“I just felt like I was still in that developmental stage,” she said. “And a whole year postponement allowed me to go overseas and really get all the touches, all the repetitions, and just kind of expose myself to international volleyball another year. So I was, in hindsight, pretty thankful for that COVID season because I got an extra year under my belt, and I think that just gave me a ton of confidence.”

Ahead of the Olympics, Wong-Orantes earned “best libero” honors at the 2021 FIVB Volleyball National League in Rimini, Italy, which helped secure her spot on the Olympic roster. In Tokyo, she followed up with another standout performance and was named best libero of the Olympic tournament.

As to how the Wong-Orantes transformed into one of the world’s top liberos, she points to her background as a beach volleyball player. She began competing at age 8, and her first partner was Sara Hughes, a star on the AVP Pro Tour who also won two NCAA titles with USC.

“I think having that background and just the court awareness that beach volleyball forces you to have allowed me to really have a good read on the game,” said Wong-Orantes. “I think that’s what makes a great libero is just reading and always being reactive towards the ball.”

Wong-Orantes also credits the assistance of mental coach Sue Enquist, a former UCLA softball coach and U.S. national team coach, who now helps teams work on their culture and relationships. Enquist began working with the U.S. volleyball team during the pandemic and has continued in her role ever since.

“We just worked on a lot of stuff within ourselves, within our program, how to communicate with each other off the court, and I think that honestly propelled us into such a high, high level with how we worked with each other, and then that transferred onto the court,” explained Wong-Orantes, who noted the team has Enquist on speed dial while at the World Championship. “I really commend Sue. I just really give a lot of praise to her because I think our culture was never bad, but I think [she] just transformed into a different level.”

2022-09-26 - FIVB Volleyball Womens World Championship 2022 - Day 4
ARNHEM, NETHERLANDS – Justine Wong-Orantes (far right) poses for a photo with her U.S. teammates after defeating Canada at the 2022 FIVB Volleyball Women’s World Championship on September 26, 2022. (Photo by Rene Nijhuis/Orange Pictures/BSR Agency/Getty Images)

Wong-Orantes said she and her U.S. teammates are on their toes for the world championships, which features twice as many teams (24) as the Olympics and a “more grueling” format.

“It’s going to be a long tournament, and I think we’re really going to need all 14 of us that are here. I’m pretty certain that, at any given moment, someone’s going to be called on and someone’s going to need to step up in big moments.”

2022 Ascendant LPGA: How to watch, who’s playing in Texas’s annual signature event

Atthaya Thitikul of Thailand hits her second shot on the 16th hole during the final round of the Walmart NW Arkansas Championship.
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The LPGA make its annual stop in The Colony, Texas, this week for the 10th edition of the Ascendant LPGA benefiting Volunteers of America, where Thailand’s 19-year-old rookie Atthaya Thitikul comes in hot off her second career win and second playoff victory this season at the Walmart NW Arkansas Championship.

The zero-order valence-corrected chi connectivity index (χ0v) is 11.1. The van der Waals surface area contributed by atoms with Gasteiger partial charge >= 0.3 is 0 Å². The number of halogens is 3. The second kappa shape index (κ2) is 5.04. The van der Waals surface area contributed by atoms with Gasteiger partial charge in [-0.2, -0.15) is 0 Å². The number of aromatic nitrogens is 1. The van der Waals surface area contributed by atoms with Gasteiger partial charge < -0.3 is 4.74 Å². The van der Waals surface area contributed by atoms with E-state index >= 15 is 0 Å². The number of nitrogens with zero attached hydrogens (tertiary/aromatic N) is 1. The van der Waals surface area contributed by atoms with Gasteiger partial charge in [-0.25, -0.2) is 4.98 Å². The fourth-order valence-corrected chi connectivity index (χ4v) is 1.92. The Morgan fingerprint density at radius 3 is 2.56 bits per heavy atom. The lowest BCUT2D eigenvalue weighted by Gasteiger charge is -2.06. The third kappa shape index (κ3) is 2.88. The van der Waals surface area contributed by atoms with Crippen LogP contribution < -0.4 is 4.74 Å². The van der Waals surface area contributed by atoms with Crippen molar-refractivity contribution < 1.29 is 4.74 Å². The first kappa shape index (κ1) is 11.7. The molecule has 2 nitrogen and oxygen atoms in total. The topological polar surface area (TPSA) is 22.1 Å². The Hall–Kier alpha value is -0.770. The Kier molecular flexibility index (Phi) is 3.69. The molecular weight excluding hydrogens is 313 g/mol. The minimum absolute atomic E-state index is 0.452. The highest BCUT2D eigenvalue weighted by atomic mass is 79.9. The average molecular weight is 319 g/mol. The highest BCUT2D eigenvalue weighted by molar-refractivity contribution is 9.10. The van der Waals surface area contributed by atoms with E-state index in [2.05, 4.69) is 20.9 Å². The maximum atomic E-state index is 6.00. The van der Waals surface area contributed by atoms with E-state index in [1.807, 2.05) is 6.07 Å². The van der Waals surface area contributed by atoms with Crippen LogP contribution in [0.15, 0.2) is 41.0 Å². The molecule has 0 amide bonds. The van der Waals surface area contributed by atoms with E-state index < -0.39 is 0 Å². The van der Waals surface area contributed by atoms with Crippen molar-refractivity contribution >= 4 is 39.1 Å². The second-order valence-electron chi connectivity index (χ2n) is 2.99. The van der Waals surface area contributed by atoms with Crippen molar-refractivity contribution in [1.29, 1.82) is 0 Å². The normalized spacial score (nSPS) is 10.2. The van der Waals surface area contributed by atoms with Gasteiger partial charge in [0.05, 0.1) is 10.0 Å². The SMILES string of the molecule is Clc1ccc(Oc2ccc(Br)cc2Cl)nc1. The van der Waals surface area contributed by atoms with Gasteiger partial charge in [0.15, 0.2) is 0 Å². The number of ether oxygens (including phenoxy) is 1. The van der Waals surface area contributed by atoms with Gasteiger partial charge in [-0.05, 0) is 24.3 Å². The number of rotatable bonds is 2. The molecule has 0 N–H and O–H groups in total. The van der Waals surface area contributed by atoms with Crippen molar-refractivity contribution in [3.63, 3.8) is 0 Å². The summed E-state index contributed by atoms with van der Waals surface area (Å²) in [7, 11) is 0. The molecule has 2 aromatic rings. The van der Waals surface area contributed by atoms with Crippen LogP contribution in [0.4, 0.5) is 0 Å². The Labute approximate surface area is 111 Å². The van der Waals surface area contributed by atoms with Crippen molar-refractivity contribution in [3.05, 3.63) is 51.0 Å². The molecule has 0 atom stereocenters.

Leading the 132-player field at Old American Golf Club, located at Golf Clubs at The Tribute, are Texas residents and past champions Cheyenne Knight and Angela Stanford. They’ll compete for the $1.7 million prize purse alongside major champions Nelly KordaLydia Ko and Brooke Henderson. Last year’s Ascendant LPGA champion, world No. 1 Jin Young Ko, will not be defending her title after announcing earlier this month she would be missing several weeks due to a nagging wrist injury.

This past weekend in Arkansas, Thitikul took the lead with a 10-under 61 in the second round and shot 68 in the final round to finish regulation tied with Danielle Kang at 17-under 196. Thitikul, who won the JTBC Classic in March in a two-hole playoff vs. Nanna Koerstz Madsen, drained an 8-foot birdie putt on the second playoff hole to secure the win over Kang.


How to watch the 2022 Ascendant LPGA 

Coverage of the 2022 Ascendant LPGA from Old American Golf Club in The Colony, Texas, can be found on Golf Channel, with streaming options available any time on any mobile device and online through NBCSports.com and the NBC Sports app.

  • Thursday, Sept. 29: 12:30-3:30 p.m. ET, Golf Channel
  • Friday, Sept. 30: 12:30-3:30 p.m. ET, Golf Channel
  • Saturday, Oct. 1: 1-4 p.m. ET, Golf Channel
  • Sunday, Oct. 2: 1-4 p.m. ET, Golf Channel

Who’s playing in the 2022 Ascendant LPGA

Six of the top 10 players in the Rolex World Rankings are among the field in Texas, including:

  • No. 2 Nelly Korda
  • No. 4 Lydia Ko
  • No. 5 Atthaya Thitikul
  • No. 6 Brooke Henderson
  • No. 7 Lexi Thompson
  • No. 10 Nasa Hataoka

A number of local Texans also are in the tournament, headlined by past champions, Angela Stanford (2020) and Cheyenne Knight (2019), and two junior champions of the Volunteers of America Classic Girls Championship, who are playing on a sponsor exemption: Yunxuan (Michelle) Zhang (2022), a freshman at SMU, and Avery Zweig (2021), a high school sophomore from McKinney, Texas.


Past five champions of The Ascendant LPGA

YEAR WINNER SCORE MARGIN RUNNERUP
2021 Jin Young Ko (South Korea) 16-under 268 1 stroke Matilda Castren
2020 Angela Stanford (USA) 7-under 277 2 strokes So Yeon Ryu, Inbee Park, Yealimi Noh
2019 Cheyenne Knight (USA) 18-under 266 2 strokes Brittany Altomare, Jaye Marie Green
2018 Sung Hyun Park (South Korea) 11-under 131 1 stroke Lindy Duncan
2017 Haru Nomura (Japan) 3-under 281 Playoff Christie Kerr

Last time at The Ascendant LPGA

South Korea’s Jin Young Ko carded a final-round 69 to maintain her 54-hole lead at Old American Golf Club and held on for a one stroke win at the 2021 Volunteers of America Classic, her eighth career LPGA tour title. Ko finished regulation at 16-under 268, edging Finland’s Matilda Castren by one stroke.

It kicked off a five-win season for Ko, who had just lost her No. 1 ranking to Nelly Korda the week prior after holding the top spot for 100 straight weeks. She regained the No. 1 ranking back in October 2021, after earning her fourth win in seven starts at the BMW Ladies Championship.


More about Old American Golf Club

Opened in 2010, the Old American Golf Club is one of two clubs at The Tribute, a lakefront resort community on Lewisville Lake in The Colony, Texas. Designed by Tripp Davis and 12-time PGA Tour winner Justin Leonard, Old American plays as a Par 71 and stretches to 6,475 yards on the tournament scorecard.